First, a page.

By Topic

And Then There Were Three

Sign In

Cookies must be enabled to login.After enabling cookies , please use refresh or reload or ctrl+f5 on the browser for the login options.

Formats Non-Member Member
$31 $13
Learn how you can qualify for the best price for this item!
Become an IEEE Member or Subscribe to
IEEE Xplore for exclusive pricing!
close button

puzzle piece

IEEE membership options for an individual and IEEE Xplore subscriptions for an organization offer the most affordable access to essential journal articles, conference papers, standards, eBooks, and eLearning courses.

Learn more about:

IEEE membership

IEEE Xplore subscriptions

2 Author(s)

Consolidation in the search engine industry poses a serious threat to the quality of information available to citizens and scientists and to the ability of individuals and organizations to exercise the right of free speech. It makes little difference whether there is a monopoly of one or an oligopoly of three search engine companies. In either case, there is a need for oversight or regulation, or for increased search engine competition. If a "natural monopoly" on searches exists, the public interest would best be served by government oversight; if a monopoly or oligopoly is not natural to the provisioning of search technology, competition should be stimulated and nurtured. However, if market forces do not work to inhibit monopoly or oligopoly, controls should be imposed on the dominant firms. Such control could take the form of regular performance testing to ensure unbiased search results and the absence of impediments to the exercise of free speech.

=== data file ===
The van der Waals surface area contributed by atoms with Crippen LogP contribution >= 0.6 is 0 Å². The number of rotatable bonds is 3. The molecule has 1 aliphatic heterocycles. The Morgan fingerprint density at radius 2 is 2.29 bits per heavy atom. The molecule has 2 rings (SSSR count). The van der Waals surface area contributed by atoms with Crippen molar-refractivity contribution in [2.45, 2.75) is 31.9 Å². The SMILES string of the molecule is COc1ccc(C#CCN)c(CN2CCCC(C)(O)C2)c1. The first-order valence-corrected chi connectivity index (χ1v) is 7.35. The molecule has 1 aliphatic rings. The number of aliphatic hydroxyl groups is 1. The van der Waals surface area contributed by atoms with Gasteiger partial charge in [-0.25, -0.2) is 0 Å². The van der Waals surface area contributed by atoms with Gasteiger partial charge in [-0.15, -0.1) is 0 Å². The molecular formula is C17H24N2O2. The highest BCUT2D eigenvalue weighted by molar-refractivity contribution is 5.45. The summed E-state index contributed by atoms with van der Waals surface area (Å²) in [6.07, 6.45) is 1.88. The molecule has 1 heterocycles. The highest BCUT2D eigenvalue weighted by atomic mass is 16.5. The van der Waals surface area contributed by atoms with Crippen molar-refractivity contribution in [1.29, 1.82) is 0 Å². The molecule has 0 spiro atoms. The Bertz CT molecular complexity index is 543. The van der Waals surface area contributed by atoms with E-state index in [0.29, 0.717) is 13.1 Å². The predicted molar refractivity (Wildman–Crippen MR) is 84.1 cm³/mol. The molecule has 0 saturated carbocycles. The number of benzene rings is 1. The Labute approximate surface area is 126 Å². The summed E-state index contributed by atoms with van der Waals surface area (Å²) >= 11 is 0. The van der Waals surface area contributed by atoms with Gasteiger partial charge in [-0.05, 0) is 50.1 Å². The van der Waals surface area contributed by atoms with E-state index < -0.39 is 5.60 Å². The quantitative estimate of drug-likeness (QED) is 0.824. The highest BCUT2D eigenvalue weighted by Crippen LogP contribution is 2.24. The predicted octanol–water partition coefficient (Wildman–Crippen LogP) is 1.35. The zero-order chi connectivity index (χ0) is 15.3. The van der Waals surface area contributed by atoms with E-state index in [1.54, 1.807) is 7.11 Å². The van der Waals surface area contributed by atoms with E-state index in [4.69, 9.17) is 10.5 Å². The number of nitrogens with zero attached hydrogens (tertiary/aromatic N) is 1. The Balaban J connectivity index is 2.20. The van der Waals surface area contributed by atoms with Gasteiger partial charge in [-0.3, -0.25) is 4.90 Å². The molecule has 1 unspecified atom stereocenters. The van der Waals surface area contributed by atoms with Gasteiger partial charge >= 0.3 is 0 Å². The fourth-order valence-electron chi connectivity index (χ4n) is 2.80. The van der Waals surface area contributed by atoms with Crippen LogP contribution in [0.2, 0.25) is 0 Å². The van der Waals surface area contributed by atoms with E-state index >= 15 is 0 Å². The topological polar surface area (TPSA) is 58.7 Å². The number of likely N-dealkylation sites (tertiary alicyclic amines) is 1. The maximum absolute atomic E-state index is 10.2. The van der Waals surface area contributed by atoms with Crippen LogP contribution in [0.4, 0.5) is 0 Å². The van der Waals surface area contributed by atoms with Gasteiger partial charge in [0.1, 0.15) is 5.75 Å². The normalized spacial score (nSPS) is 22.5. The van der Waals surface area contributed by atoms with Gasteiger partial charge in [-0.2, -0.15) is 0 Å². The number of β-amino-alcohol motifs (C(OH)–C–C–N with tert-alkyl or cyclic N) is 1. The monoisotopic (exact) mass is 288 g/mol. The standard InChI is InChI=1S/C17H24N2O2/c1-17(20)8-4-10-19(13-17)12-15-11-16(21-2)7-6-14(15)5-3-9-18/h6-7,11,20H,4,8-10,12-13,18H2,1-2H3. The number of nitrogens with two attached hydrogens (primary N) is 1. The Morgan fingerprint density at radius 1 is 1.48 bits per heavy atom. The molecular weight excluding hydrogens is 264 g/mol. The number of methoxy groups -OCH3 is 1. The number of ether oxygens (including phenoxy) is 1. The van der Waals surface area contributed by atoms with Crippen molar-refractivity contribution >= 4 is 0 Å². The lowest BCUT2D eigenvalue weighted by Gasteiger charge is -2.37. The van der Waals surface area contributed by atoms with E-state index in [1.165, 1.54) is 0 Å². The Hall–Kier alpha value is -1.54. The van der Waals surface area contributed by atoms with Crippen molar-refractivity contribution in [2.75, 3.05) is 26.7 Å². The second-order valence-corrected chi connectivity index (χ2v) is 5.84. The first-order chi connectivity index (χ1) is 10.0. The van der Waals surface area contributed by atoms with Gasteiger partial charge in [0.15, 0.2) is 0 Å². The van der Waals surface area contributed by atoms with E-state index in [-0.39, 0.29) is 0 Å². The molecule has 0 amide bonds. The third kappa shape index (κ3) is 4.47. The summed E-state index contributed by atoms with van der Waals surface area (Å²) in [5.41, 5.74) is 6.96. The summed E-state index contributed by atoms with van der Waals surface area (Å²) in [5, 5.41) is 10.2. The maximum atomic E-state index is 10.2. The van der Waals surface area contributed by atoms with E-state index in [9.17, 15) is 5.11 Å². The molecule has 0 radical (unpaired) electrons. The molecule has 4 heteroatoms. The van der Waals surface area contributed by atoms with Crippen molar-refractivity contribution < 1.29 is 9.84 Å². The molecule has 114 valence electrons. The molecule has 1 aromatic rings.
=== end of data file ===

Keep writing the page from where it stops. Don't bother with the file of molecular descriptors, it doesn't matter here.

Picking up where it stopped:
Published in:

Computer  (Volume:42 ,  Issue: 2 )